Freetown port sits on one of the world’s deepest natural harbours and lies almost equidistant between Brazil and major northern European ports such as Rotterdam and Hamburg. Despite these significant advantages the port’s potential has not yet been fully realised. If the Sierra Leonean economy is to return to strong growth a thriving port will be a sign of success.
Mr Blair heard from Port Authorities about plans to introduce a single-electronic window for importers and exporters.
This would cut the amount of time it takes to move goods into and out of the country – cutting waste and potential corruption in the process.
Mr Blair also saw the early work done to build a new berth at the port which will allow larger vessels to stop at Sierra Leone and set down goods for transfer to other landlocked economies in West Africa such as Mali. Once the $120 million investment bears fruit the capacity of the port should increase from 90,000 containers to 750,000. This eight fold increase would go a long way to shoring up the Sierra Leonean economy.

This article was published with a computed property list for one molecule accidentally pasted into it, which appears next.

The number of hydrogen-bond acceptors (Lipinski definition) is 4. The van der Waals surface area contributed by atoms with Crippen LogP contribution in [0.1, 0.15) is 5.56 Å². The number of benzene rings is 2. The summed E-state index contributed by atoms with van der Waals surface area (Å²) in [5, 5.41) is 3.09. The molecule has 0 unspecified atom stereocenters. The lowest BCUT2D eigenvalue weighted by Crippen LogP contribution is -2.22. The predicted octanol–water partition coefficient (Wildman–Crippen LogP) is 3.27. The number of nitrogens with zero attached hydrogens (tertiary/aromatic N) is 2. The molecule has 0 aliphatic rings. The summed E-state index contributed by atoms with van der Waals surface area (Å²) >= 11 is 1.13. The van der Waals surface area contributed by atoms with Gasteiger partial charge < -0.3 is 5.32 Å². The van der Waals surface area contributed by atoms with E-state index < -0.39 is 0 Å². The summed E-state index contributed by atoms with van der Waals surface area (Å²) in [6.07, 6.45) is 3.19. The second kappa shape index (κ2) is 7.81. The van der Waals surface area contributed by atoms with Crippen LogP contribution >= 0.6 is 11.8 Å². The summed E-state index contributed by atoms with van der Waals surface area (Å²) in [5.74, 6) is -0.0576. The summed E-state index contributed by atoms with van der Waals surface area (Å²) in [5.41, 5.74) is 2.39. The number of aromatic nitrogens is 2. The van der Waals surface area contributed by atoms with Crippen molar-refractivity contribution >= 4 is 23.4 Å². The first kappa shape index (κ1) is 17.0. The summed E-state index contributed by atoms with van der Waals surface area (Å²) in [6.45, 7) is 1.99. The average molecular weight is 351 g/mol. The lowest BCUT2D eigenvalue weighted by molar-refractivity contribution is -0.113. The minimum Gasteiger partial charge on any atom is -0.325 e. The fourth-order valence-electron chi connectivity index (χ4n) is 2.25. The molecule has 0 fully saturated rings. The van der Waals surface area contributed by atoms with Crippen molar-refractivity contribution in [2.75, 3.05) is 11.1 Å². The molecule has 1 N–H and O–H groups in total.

During his visit to West Africa, Mr Blair met our teams in Liberia, Sierra Leone and Guinea, who continue to work alongside their country counterparts to improve government effectiveness.
It was Mr Blair's first visit to the region since the Ebola crisis and he saw first-hand the progress that has been made and the challenges still to be overcome as these countries seek to recover from recent economic shocks.
Our teams are working on priority issues including: improving maternal health in Sierra Leone, creating jobs and diversifying the economy in Liberia, and building critical energy infrastructure to light homes in Guinea.
The work described here was carried out by the Tony Blair Africa Governance Initiative, it is now being continued by the Tony Blair Institute for Global Change.